Archives: October, 2015

Doug Bedell — October 30, 2015, 9:34 am

A Really Scary Cyber Setting

On a Halloween weekend, here’s something really scary: An InformationWeek post advises that “Information is in high demand because it represents power and money. People and organizations are willing (to) pay handsomely for information, whether it’s a data feed, a trade secret, IP, credit card numbers, email addresses, passwords, or personal identities.” There may not […]

Doug Bedell — October 28, 2015, 1:39 pm

Facebook Looking To Protect Your PC from Attackers

Facebook, notes the Safe & Savvy blog, is on the lookout for malware on your PC and, if any is found, “you’re directed to one of several free online scanners…to clean your PC before you can log in.” “What’s new about this warning,” Safe & Savvy adds, “is that it suggests a culprit – a […]

Doug Bedell — October 26, 2015, 3:08 pm

Ravens Can Spot Cheaters (But Don’t Expect to Co-opt Them)

Bruce Schneier calls our attention to the remarkable fact that ravens, those black, forbidding birds from Edgar Allan Poe’s era, “can identify cheaters.” Schneier’s source? The IFL Science! site. “Ravens have shown complex cooperative abilities previously only seen in a handful of mammalian (and one fish) species,” says IFL. “However, collaborations only happen when two […]

Doug Bedell — October 21, 2015, 11:53 am

Security Isn’t Slowing Down, It’s Protection in the Race

Another way to think about security: as though it was a Formula One race car. What? Yes, Security Dreamer asks why we have brakes on a car. To stop, no, but to drive fast and still be able to stop. “Security is the brakes on the car,” says the Security Dreamer blogger. “It is also […]

Doug Bedell — October 19, 2015, 10:22 am

What It Can Take To Ward Off Hackers

The Library of Congress is demonstrating what it takes to have a comprehensive digital protection plan – “an advanced threat detection system.” Via Government Security News, scan the lists of what the national library sees as necessary to acknowledge the potential vulnerability of today’s Internet-connected computer systems. That’s if we’re not careful about protecting them.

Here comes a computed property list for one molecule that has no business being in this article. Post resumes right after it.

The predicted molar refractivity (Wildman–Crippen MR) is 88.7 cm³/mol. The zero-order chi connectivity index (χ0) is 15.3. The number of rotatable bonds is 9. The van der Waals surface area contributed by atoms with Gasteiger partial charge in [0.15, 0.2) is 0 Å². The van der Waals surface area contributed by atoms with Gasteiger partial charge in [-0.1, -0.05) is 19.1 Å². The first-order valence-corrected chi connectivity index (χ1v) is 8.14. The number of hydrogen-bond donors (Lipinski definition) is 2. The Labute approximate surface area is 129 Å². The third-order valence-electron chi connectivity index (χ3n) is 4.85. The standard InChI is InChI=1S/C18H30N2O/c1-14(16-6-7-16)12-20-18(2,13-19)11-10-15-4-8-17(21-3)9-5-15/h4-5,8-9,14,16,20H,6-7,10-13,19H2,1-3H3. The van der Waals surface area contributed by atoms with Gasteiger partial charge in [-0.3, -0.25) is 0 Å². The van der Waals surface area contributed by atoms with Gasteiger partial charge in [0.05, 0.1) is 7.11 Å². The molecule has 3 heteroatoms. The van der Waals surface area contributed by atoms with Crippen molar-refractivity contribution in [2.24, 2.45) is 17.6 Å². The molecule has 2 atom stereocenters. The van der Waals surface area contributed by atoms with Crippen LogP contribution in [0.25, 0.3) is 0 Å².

Doug Bedell — October 16, 2015, 10:46 am

Plenty of Time to Keep Data Secure

David Ellis on the Security Metrics blog argues that businesses have ample time to determine their vulnerability to a cyber attack, but often don’t take advantage of it. “Research from SecurityMetrics,” Ellis writes, states that, on average, a merchant was vulnerable for 470 days before an attacker was able to compromise the system. After compromising […]

Doug Bedell — October 13, 2015, 10:48 am

Cynicism Isn’t Security

Philip J. Palin, a contributor to Homeland Security Watch, continues his reflections on FEMA’s newly released National Preparedness Goal by quoting a big city first responder who sat through an hour-long discussion with a President’s Homeland Security Adviser and responded, “With all due respect sir, just tell us what we have to say to get […]

Doug Bedell — October 9, 2015, 11:34 am

Security Input: Knowing About Nuclear Materials

For calm and collected weekend reading, In Homeland Security provides a post on “Should We Fear that Russian Nuclear Materials are Being Smuggled to Terrorists?” Whether we fear such a situation or not, it’s important to be advised on the nature of the materials in question – on the difference, say, between the makings of […]

Doug Bedell — October 7, 2015, 9:36 am

Alarming Counts on ISIS Threat to U.S. and Allies

October’s Terror Threat Snapshot, released by the U.S. House Homeland Security Committee, “outlines the increasing threat to the United States and its Western allies from ISIS and other Islamist terror groups.” “First,” says the report, “efforts designed to prevent Americans and other nationals from leaving their home countries to join jihadist groups overseas have not […]

Doug Bedell — October 5, 2015, 10:44 am

Bruce Schneier on Face Recognition Technology

Bruce Schneier provides a rundown on the evolution of face recognition technology. It’s getting kind of scary, in that our faces are being matched with personal information about us by firms the likes of Facebook, Google and Twitter, “and they know how valuable their archives are”. “Other companies,” Schneier adds, “will spring up whose business […]